The Interstate School Leaders Licensure Consortium developed the following Draft Standards for School Leaders.
In addition to the six standards, the draft includes more than 100 indicators that describe the knowledge, dispositions, and performances needed to meet the standards.
A school administrator is an educational leader who promotes the success of all students by:
- Facilitating the development, articulation, implementation, and stewardship of a vision of learning that is shared and supported by the school community.
- Advocating, nurturing, and sustaining a school culture and instructional program conducive to student learning and staff professional growth.
- Ensuring management of the organization, operations, and resources for a safe, efficient, and effective learning environment.
- Collaborating with families and community members, responding to diverse community interests and needs, and mobilizing community resources.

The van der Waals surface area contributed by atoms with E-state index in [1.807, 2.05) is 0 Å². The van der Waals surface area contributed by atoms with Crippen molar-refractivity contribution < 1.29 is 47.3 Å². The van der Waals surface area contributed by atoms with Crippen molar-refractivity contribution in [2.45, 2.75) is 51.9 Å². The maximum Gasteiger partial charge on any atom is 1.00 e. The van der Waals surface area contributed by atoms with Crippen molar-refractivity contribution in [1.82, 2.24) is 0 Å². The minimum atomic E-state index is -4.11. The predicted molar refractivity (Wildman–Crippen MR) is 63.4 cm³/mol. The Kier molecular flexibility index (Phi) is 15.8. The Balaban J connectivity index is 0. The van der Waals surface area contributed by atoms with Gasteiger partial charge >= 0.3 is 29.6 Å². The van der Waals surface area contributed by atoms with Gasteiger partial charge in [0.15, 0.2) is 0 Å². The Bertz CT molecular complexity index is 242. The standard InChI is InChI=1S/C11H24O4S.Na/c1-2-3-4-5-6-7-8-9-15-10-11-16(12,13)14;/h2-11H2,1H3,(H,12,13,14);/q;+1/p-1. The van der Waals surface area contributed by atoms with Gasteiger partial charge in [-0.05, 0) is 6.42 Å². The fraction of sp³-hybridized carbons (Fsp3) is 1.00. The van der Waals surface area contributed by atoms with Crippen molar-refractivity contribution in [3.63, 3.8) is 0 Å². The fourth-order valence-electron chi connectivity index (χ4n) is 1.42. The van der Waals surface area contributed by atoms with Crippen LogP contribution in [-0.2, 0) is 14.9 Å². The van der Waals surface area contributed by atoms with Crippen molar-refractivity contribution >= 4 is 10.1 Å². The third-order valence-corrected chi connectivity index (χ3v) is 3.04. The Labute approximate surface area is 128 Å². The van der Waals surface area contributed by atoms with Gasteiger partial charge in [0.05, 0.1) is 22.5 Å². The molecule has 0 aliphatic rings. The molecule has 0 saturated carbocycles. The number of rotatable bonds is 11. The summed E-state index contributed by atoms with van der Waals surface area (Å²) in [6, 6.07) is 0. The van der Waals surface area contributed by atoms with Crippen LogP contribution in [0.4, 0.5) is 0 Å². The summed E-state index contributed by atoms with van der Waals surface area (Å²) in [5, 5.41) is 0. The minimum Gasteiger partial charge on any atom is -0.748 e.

- Acting with integrity, fairness, and in an ethical manner.
- Understanding, responding to, and influencing the larger political, social, economic, legal, and cultural context.
The 24 states participating in the consortium are:
Arkansas, California, Connecticut, Delaware, Georgia, Illinois, Indiana, Kansas, Kentucky, Maryland, Massachusetts, Michigan, Mississippi, Missouri, New Jersey, North Carolina, Ohio, Pennsylvania, Rhode Island, South Carolina, Texas, Virginia, Washington, and Wisconsin.
The 11 professional associations participating in the consortium as nonvoting members are:
American Association of School Administrators, Association for Supervision and Curriculum Development, National Association of Elementary School Principals, National School Boards Association, National Association of Secondary School Principals, University Council for Educational Administration, American Association of Colleges for Teacher Education, National Council of Professors of Educational Administration, National Association of State Boards of Education, Association for Teacher Educators, and National Policy Board for Educational Administration.
A version of this article appeared in the September 04, 1996 edition of Education Week as Draft Leadership Standards